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Food Exploits at Black Hat Asia

by Moderator Moderator ‎03-20-2014 06:40 PM - edited ‎03-24-2014 04:09 AM

Black Hat's back in Asia this year and Juniper Networks will be there too. And you're heading down to Singapore for the event, don't forget to check out the huge variety of local eats in the city.


JSA Series Secure Analytics 

In a recent blog, Anton Chuvakin, a research director at Gartner's IT1 Security and Risk Management group, summarized a SIEM use case example. The example is tracking user authentication information across systems in order to detect unauthorized access. To serve this user authentication use case described by Chuvakin (as well as others), Juniper recently launched the next version of its SIEM offering called Juniper Networks Secure Analytics (formerly the STRM Series).


Briefly, this is how it works. IT prepares the relevant list of systems (e.g., servers, network devices, and others) for data collection. Next, a system operator modifies the logging configurations for collection by Secure Analytics. As Secure Analytics collects the event and flow data from the systems, it also aggregates and analyzes the data, alerting the administrator, based on default or custom rules, on findings. An example of such findings could be authentication failures on the same source IP address more than three times, across more than three destination IP addresses within 10 minutes. This may indicate unauthorized access.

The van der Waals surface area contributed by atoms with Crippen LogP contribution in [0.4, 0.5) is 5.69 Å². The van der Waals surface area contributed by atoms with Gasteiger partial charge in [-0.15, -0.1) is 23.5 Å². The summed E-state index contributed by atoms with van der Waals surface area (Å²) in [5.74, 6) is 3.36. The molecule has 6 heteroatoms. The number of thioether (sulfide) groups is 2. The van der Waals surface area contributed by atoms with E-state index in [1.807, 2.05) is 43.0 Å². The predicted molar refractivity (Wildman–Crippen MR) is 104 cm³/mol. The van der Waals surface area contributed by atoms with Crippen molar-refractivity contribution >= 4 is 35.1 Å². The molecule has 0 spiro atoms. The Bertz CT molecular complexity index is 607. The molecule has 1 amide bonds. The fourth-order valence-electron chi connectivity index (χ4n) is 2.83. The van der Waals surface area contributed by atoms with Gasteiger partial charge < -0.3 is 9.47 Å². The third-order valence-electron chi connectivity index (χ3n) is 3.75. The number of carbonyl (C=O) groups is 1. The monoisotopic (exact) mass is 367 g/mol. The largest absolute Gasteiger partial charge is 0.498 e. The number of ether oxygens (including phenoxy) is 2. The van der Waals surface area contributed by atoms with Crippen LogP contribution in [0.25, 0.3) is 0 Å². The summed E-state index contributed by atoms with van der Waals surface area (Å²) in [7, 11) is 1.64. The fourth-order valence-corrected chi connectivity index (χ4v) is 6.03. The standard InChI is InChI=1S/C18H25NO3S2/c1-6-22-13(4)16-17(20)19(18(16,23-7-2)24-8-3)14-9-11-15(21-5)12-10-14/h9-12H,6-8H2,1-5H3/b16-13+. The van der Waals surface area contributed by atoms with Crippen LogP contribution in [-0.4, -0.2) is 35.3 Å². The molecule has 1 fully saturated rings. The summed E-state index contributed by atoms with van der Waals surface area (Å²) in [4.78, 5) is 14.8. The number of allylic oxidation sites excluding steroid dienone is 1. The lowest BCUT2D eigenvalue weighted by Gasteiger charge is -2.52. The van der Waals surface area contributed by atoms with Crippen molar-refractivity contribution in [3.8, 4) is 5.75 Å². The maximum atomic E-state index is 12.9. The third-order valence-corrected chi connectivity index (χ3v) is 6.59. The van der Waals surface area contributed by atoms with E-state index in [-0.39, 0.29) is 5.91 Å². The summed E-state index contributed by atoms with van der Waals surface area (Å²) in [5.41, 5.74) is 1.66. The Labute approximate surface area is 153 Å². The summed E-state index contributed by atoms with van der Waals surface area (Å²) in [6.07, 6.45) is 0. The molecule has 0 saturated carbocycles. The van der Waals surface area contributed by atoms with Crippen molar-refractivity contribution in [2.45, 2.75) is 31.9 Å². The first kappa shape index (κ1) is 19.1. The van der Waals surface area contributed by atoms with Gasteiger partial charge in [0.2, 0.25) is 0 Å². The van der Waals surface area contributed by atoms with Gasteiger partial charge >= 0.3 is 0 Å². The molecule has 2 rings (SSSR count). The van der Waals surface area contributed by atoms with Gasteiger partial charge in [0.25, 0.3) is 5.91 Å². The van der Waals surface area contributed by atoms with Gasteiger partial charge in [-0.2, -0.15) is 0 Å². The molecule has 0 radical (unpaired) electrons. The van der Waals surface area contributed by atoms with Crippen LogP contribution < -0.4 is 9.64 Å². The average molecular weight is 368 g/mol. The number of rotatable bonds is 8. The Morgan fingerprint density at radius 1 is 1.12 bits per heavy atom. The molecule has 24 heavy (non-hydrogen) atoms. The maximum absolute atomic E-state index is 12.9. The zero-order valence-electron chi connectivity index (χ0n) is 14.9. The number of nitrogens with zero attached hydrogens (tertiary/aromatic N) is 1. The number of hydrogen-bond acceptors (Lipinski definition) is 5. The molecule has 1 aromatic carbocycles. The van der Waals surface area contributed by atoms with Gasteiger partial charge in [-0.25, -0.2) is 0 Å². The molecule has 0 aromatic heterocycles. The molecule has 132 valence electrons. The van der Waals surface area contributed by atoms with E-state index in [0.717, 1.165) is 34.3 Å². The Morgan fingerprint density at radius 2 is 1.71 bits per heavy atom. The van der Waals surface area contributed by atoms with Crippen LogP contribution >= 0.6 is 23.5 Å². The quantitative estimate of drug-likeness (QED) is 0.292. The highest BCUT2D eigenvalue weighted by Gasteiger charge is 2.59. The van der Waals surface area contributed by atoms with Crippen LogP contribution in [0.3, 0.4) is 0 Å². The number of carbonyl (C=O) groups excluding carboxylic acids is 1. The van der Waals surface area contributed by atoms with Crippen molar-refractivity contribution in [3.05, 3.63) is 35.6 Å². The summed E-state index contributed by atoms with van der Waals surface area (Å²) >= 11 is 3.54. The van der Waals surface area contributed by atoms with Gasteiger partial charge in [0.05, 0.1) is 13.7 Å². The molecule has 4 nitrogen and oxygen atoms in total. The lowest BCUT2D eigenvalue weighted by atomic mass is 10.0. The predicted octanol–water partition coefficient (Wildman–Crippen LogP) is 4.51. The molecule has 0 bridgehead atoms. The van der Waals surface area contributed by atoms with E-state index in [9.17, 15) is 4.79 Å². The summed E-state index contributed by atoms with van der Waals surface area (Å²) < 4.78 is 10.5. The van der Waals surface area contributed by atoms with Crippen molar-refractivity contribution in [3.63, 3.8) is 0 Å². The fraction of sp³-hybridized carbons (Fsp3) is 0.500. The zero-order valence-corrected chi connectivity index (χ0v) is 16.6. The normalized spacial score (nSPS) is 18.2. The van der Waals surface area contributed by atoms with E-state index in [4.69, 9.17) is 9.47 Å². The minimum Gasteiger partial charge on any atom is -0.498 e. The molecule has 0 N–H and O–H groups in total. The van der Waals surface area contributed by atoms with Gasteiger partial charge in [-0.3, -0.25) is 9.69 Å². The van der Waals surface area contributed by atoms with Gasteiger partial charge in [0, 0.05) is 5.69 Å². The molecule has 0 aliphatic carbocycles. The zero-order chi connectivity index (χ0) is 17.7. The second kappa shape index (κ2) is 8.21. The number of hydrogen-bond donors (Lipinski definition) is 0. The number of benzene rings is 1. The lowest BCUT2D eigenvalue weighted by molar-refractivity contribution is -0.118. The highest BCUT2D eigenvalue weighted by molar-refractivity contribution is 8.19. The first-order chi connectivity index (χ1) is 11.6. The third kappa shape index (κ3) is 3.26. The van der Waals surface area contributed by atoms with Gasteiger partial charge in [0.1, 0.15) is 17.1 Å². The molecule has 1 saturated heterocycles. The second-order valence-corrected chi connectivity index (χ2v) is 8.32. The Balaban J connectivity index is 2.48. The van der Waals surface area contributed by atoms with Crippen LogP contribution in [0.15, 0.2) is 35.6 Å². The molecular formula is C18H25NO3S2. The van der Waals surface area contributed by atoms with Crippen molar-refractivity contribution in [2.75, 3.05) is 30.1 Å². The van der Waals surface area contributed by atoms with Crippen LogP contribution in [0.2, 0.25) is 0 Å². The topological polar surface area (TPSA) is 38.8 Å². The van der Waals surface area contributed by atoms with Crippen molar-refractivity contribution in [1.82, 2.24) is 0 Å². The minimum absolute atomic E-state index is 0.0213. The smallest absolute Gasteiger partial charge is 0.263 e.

What next? With the discoverer of a bunch of failed authentication attempts from that IP address, you may ask, “What else has the device using that IP been doing on the network?” You can understand that by analyzing the flow data—which will show connections to malicious sites, conversations using protocols that violate security policies and/or best practices, as well as conversations of long durations. By collecting flow data from switches and routers together with security events from, say, firewall, antivirus, IPS and even Web Application Security systems, you can get a complete picture about the current threat landscape.


Generally, Secure Analytics can help IT network security administrators make sense of large volumes of data—often from disparate sources—so that they can easily learn about threats and take measures to protect the network. Although we’ve only discussed the user authentication use case here, Secure Analytics can be utilized for additional use cases such as VPN monitoring for campus and branch deployments, automatic remediation of mobile devices that violate Enterprise BYOD policies, as well as use cases for Service Provider and MSSP deployments.


Makes good sense, no?


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